Asunto(s)
Trastorno del Espectro Autista/fisiopatología , Reconocimiento Facial , Dolor , Percepción Social , Adulto , Síntomas Afectivos/fisiopatología , Síntomas Afectivos/psicología , Trastorno del Espectro Autista/psicología , Estudios de Casos y Controles , Catastrofización , Humanos , Masculino , Adulto Joven
5.
J Autism Dev Disord ; 46(7): 2539-47, 2016 Jul.
Artículo en Inglés | MEDLINE | ID: mdl-27011323

RESUMEN

Convergent research suggests that people with ASD have difficulties localizing sounds in space. These difficulties have implications for communication, the development of social behavior, and quality of life. Recently, a theory has emerged which treats perceptual symptoms in ASD as the product of impairments in implicit Bayesian inference; as suboptimalities in the integration of sensory evidence with prior perceptual knowledge. We present the results of an experiment that applies this new theory to understanding difficulties in auditory localization, and we find that adults with ASD integrate prior information less optimally when making perceptual judgments about the spatial sources of sounds. We discuss these results in terms of their implications for formal models of symptoms in ASD.


Asunto(s)
Estimulación Acústica/métodos , Estimulación Acústica/psicología , Trastorno del Espectro Autista/diagnóstico , Trastorno del Espectro Autista/psicología , Localización de Sonidos/fisiología , Adulto , Teorema de Bayes , Femenino , Humanos , Juicio/fisiología , Masculino , Desempeño Psicomotor/fisiología , Calidad de Vida/psicología , Tiempo de Reacción/fisiología
6.
Exp Brain Res ; 233(2): 551-65, 2015 Feb.
Artículo en Inglés | MEDLINE | ID: mdl-25362518

RESUMEN

Many forms of social interaction require that behaviour be coordinated in the here and now. Much research has been conducted on how people coordinate their actions in real time to achieve a joint goal, showing that people use both synchronised (i.e., symmetric) and complementary (i.e., asymmetric) strategies. These two mechanisms have been mostly studied independently, the former in the context of rhythmic tasks, and the latter in non-rhythmic tasks. However, people often balance these two strategies in real-life social interactions, in order to achieve a joint goal more effectively. Here, our aim was to investigate how people may implicitly balance synchronisation and complementarity in a continuous joint aiming task. We asked dyads to synchronise the timing of their clicks between targets, while changing task constraints for one member of the dyad (i.e., different task difficulties) to asymmetrically perturb the continuous interaction. This allowed us to investigate how individuals implicitly negotiate complementary leader-follower dynamics to achieve synchronisation. We found that dyads flexibly switch from mutual to asymmetric adaptation given variations in task constraints. Specifically, our results show that both members adapt equally up to a certain level of difficulty; after this point, the partner with the difficult task becomes less adaptive, and hence more of a leader, while the adaptability of the member with the easier task remains unchanged. This proves to be an effective strategy in this asymmetric task, as people synchronise better with an irregular, but adaptive partner, than with a completely predictable, but non-responsive metronome. These results show that given asymmetric task constraints, adaptability, rather than predictability, facilitates coordination.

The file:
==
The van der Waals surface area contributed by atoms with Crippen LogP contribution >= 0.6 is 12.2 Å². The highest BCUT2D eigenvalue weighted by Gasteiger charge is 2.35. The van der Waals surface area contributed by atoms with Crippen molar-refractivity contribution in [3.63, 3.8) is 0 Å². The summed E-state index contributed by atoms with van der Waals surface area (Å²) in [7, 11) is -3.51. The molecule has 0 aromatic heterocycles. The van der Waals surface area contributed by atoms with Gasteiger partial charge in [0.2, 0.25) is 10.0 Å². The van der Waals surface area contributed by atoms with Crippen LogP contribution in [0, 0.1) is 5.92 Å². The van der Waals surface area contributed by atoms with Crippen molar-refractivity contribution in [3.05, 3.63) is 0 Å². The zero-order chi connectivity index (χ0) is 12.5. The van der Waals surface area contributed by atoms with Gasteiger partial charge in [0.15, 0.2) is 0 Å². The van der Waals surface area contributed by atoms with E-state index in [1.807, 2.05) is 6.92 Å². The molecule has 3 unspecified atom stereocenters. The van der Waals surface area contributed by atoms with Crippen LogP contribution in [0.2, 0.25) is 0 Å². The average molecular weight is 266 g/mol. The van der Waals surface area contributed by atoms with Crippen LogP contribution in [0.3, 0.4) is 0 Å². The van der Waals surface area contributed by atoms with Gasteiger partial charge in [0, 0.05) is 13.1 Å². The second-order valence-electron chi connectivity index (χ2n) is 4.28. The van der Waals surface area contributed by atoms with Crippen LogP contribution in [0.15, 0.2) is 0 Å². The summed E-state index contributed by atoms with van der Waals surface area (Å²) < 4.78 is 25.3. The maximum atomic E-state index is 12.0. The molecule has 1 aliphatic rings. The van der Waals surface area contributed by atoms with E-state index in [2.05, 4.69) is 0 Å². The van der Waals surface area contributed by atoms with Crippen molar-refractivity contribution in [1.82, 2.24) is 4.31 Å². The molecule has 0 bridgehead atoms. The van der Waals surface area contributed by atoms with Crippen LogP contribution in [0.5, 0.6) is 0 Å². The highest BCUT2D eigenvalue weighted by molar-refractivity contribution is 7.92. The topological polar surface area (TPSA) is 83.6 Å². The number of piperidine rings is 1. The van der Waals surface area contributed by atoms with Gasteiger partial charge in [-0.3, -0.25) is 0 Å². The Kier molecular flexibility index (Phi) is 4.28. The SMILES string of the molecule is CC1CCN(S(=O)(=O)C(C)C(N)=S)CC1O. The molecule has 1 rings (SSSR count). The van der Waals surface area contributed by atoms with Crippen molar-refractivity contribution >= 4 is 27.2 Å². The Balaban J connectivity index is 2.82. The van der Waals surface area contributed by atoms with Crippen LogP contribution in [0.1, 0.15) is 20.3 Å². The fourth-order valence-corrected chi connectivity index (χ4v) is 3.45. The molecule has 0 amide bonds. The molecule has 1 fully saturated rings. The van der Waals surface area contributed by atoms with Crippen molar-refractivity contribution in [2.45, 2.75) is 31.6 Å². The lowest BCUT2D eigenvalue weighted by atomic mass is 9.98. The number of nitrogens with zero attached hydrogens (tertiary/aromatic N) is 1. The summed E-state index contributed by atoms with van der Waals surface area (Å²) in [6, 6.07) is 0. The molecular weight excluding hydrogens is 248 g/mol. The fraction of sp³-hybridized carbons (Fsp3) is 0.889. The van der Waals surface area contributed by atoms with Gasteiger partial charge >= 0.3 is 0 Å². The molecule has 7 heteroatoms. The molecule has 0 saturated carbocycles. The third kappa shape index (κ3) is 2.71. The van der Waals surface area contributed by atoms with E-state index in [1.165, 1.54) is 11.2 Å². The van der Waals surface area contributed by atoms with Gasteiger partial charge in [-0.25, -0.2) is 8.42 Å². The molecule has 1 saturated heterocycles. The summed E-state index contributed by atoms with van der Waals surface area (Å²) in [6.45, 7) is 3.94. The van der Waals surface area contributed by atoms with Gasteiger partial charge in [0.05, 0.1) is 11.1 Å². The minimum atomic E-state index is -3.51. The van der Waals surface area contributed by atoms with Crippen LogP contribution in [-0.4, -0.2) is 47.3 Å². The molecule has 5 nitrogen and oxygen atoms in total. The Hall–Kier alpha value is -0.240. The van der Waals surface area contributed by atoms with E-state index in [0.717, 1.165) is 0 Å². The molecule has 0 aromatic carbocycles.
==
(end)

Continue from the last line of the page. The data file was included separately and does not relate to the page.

Asunto(s)
Conducta Cooperativa , Relaciones Interpersonales , Articulaciones/fisiología , Fenómenos Fisiológicos Musculoesqueléticos , Periodicidad , Estimulación Acústica , Adulto , Análisis de Varianza , Atención , Femenino , Humanos , Articulaciones/inervación , Masculino , Estimulación Luminosa , Tiempo de Reacción/fisiología , Estadística como Asunto , Adulto Joven
7.
Autism ; 19(3): 301-7, 2015 Apr.
Artículo en Inglés | MEDLINE | ID: mdl-24523412

RESUMEN

Autistic people are better at perceiving details. Major theories explain this in terms of bottom-up sensory mechanisms or in terms of top-down cognitive biases. Recently, it has become possible to link these theories within a common framework. This framework assumes that perception is implicit neural inference, combining sensory evidence with prior perceptual knowledge. Within this framework, perceptual differences may occur because of enhanced precision in how sensory evidence is represented or because sensory evidence is weighted much higher than prior perceptual knowledge. In this preliminary study, we compared these models using groups with high and low autistic trait scores (Autism-Spectrum Quotient). We found evidence supporting the cognitive bias model and no evidence for the enhanced sensory precision model.


Asunto(s)
Trastorno Autístico/psicología , Cognición , Percepción , Adulto , Análisis de Varianza , Femenino , Humanos , Masculino , Fenotipo , Análisis y Desempeño de Tareas , Adulto Joven
8.
J Exp Psychol Hum Percept Perform ; 39(5): 1291-303, 2013 Oct.
Artículo en Inglés | MEDLINE | ID: mdl-23398254

RESUMEN